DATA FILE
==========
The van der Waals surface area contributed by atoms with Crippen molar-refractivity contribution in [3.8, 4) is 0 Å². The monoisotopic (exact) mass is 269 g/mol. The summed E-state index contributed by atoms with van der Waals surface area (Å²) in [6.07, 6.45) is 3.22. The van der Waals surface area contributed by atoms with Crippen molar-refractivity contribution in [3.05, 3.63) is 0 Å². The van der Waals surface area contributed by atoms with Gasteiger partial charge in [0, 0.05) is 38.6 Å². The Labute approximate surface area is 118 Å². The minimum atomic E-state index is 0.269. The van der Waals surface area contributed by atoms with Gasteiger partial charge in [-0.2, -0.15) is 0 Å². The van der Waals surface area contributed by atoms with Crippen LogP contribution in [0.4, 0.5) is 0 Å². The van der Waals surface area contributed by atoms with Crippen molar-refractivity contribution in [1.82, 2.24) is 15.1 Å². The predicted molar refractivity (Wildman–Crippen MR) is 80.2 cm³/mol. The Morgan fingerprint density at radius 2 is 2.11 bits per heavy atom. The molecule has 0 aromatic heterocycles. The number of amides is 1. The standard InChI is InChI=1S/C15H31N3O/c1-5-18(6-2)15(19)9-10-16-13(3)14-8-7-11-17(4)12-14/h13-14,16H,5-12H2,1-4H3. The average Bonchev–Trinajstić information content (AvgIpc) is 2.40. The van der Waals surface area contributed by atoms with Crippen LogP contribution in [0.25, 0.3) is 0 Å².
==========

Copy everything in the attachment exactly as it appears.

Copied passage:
The van der Waals surface area contributed by atoms with Crippen molar-refractivity contribution in [3.8, 4) is 0 Å². The monoisotopic (exact) mass is 269 g/mol. The summed E-state index contributed by atoms with van der Waals surface area (Å²) in [6.07, 6.45) is 3.22. The van der Waals surface area contributed by atoms with Crippen molar-refractivity contribution in [3.05, 3.63) is 0 Å². The van der Waals surface area contributed by atoms with Gasteiger partial charge in [0, 0.05) is 38.6 Å². The Labute approximate surface area is 118 Å². The minimum atomic E-state index is 0.269. The van der Waals surface area contributed by atoms with Gasteiger partial charge in [-0.2, -0.15) is 0 Å². The van der Waals surface area contributed by atoms with Crippen LogP contribution in [0.4, 0.5) is 0 Å². The van der Waals surface area contributed by atoms with Crippen molar-refractivity contribution in [1.82, 2.24) is 15.1 Å². The predicted molar refractivity (Wildman–Crippen MR) is 80.2 cm³/mol. The Morgan fingerprint density at radius 2 is 2.11 bits per heavy atom. The molecule has 0 aromatic heterocycles. The number of amides is 1. The standard InChI is InChI=1S/C15H31N3O/c1-5-18(6-2)15(19)9-10-16-13(3)14-8-7-11-17(4)12-14/h13-14,16H,5-12H2,1-4H3. The average Bonchev–Trinajstić information content (AvgIpc) is 2.40. The van der Waals surface area contributed by atoms with Crippen LogP contribution in [0.25, 0.3) is 0 Å².